In 2011, Royal Salute released this limited edition of 21 bottles to pay tribute to the Honours of Scotland, the oldest crown jewels in the British Isles. This rare tipple comprises a blend of whiskeys aged for at least 45 years before bottling in a fine porcelain flask. The flask was set with beautiful black and white diamonds in the form of two swords by the House of Garrard, jewellers to the British Royal Family. The initial retail price was set at US$200,000 excluding tax.
Ichiro’s Malt Card Series
Ichiro’s Malt is a modern cult classic for lovers of Japanese whiskey. The family of Ichiro Akuto, the owner of Ichiro’s Malt, had a long history of producing sake before venturing into whiskey distilling in the 1980s in Hanyu, Japan. Due to the diminishing market for Japanese whiskeys in the early 2000s, the distillery was closed and Ichiro found himself with 400 casks of his family’s malt whiskey. He blended and bottled a limited number of these casks into a series of 54 variations each distinguished by a different playing card on the label (52 cards and two jokers). Its rarity was further compounded by Ichiro’s initial mode of sale – going bar-to-bar in Tokyo. Discovering a bottle in the wild became a scrumptious challenge for many whiskey connoisseurs.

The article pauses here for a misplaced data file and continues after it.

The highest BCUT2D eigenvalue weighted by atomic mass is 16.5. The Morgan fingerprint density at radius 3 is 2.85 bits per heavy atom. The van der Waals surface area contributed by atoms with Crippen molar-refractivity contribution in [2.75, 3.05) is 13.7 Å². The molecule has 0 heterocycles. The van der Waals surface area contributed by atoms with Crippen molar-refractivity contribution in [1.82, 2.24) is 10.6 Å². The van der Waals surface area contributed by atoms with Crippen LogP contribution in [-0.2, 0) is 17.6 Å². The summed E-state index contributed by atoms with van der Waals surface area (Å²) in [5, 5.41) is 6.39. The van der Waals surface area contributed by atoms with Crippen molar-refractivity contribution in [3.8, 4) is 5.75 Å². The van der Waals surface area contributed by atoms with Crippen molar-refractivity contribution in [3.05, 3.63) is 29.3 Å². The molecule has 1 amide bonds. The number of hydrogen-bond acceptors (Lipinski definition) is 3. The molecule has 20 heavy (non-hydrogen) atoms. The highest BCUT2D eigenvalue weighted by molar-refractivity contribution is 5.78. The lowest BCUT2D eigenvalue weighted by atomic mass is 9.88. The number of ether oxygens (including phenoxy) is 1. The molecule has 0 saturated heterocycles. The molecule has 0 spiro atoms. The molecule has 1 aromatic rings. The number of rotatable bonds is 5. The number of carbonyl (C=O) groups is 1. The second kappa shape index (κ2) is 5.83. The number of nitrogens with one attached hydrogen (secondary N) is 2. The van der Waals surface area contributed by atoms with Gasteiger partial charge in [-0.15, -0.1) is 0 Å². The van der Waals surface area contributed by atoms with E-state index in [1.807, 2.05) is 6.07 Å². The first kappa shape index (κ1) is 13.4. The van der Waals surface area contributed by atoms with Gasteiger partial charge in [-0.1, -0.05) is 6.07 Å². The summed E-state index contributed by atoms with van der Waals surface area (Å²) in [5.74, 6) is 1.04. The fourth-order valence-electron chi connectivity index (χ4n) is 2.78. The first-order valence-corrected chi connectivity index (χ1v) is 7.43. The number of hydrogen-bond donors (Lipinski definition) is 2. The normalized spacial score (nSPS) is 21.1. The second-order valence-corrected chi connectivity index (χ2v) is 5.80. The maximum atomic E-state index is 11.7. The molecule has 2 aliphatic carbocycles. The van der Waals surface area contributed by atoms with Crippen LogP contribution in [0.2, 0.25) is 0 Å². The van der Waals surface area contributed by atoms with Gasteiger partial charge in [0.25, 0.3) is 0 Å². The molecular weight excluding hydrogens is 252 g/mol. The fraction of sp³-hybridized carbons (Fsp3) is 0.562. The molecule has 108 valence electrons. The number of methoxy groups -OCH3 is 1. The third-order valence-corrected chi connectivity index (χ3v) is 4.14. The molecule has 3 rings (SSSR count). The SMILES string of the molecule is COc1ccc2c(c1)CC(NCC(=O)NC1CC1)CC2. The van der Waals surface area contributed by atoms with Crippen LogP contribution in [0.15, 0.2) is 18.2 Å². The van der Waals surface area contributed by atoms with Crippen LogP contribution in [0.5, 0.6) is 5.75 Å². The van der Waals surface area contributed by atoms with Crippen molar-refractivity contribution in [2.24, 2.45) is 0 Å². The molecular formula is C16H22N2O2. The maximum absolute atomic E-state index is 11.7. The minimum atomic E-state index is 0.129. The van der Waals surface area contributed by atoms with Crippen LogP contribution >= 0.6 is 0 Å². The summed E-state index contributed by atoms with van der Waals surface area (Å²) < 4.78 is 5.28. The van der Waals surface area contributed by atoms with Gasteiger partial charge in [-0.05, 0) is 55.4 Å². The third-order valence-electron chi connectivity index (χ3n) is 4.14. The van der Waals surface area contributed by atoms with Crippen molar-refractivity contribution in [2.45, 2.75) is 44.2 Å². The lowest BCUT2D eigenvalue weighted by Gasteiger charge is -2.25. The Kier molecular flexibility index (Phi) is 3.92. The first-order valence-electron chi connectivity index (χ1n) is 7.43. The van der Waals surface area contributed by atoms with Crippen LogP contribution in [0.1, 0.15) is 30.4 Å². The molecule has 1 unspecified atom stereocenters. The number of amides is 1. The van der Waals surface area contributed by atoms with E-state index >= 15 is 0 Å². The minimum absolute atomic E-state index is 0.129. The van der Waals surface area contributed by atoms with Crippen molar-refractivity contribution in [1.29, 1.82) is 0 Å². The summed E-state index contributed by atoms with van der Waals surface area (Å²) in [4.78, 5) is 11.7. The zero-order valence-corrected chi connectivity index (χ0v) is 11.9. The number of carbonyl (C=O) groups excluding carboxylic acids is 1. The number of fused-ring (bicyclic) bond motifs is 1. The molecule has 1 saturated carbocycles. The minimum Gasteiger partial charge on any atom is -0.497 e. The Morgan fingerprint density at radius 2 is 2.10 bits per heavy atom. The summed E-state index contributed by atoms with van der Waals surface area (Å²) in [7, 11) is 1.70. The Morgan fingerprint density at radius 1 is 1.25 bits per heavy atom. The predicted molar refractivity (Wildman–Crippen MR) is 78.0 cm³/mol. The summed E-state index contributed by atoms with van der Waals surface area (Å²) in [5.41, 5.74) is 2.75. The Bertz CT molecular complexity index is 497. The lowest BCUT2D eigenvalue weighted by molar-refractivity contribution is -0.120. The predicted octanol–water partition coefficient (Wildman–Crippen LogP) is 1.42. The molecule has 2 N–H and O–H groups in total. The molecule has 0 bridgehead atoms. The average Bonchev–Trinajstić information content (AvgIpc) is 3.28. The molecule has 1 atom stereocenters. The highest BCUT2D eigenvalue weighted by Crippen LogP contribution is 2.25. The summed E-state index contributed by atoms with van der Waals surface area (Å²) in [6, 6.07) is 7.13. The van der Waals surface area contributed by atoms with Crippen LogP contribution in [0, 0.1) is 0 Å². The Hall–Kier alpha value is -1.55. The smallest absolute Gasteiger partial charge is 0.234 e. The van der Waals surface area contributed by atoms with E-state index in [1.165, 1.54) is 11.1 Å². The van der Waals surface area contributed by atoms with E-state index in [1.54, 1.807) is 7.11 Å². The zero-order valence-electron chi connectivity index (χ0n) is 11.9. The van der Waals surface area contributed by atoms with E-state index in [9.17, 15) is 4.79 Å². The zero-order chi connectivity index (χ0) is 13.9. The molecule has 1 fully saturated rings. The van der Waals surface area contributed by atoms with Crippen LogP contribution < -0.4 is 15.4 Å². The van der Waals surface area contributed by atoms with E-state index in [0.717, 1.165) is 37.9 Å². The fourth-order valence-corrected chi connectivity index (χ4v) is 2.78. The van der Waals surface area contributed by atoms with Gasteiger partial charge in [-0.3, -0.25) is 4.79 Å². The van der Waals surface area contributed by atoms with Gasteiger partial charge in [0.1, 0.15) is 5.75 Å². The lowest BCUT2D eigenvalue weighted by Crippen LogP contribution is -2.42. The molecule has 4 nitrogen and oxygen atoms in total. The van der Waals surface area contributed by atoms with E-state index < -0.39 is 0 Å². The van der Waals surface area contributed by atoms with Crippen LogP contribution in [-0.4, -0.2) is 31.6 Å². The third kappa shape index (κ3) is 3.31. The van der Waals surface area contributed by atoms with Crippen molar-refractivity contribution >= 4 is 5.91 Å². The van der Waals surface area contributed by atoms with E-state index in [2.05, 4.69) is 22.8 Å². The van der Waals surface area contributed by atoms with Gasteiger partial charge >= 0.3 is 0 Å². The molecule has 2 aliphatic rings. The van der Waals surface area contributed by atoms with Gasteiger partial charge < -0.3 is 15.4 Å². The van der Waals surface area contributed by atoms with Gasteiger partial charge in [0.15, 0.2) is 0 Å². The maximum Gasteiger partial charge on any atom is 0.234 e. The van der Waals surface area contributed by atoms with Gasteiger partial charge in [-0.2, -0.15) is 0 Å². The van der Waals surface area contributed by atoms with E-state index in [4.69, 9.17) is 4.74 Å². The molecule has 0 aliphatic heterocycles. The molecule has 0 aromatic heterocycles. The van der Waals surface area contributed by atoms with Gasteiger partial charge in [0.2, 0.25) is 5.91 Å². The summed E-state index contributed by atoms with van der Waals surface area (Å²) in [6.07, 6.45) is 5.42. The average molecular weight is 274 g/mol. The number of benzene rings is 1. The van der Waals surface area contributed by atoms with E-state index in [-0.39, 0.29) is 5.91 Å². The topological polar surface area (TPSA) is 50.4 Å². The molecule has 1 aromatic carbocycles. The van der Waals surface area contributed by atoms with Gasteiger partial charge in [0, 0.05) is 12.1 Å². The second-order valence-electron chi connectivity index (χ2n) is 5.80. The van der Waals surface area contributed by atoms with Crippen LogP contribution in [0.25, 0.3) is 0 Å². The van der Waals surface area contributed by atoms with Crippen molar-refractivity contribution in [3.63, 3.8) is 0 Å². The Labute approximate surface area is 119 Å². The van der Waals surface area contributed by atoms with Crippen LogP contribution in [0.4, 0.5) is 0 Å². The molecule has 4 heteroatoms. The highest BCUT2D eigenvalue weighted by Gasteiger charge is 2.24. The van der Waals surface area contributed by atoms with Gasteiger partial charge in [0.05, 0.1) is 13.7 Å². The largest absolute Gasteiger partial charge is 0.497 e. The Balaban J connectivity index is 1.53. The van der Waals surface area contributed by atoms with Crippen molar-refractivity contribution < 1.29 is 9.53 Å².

A full set of Ichiro’s Malt Card Series was sold by Bonhams at an auction in 2015 for almost US$490,000.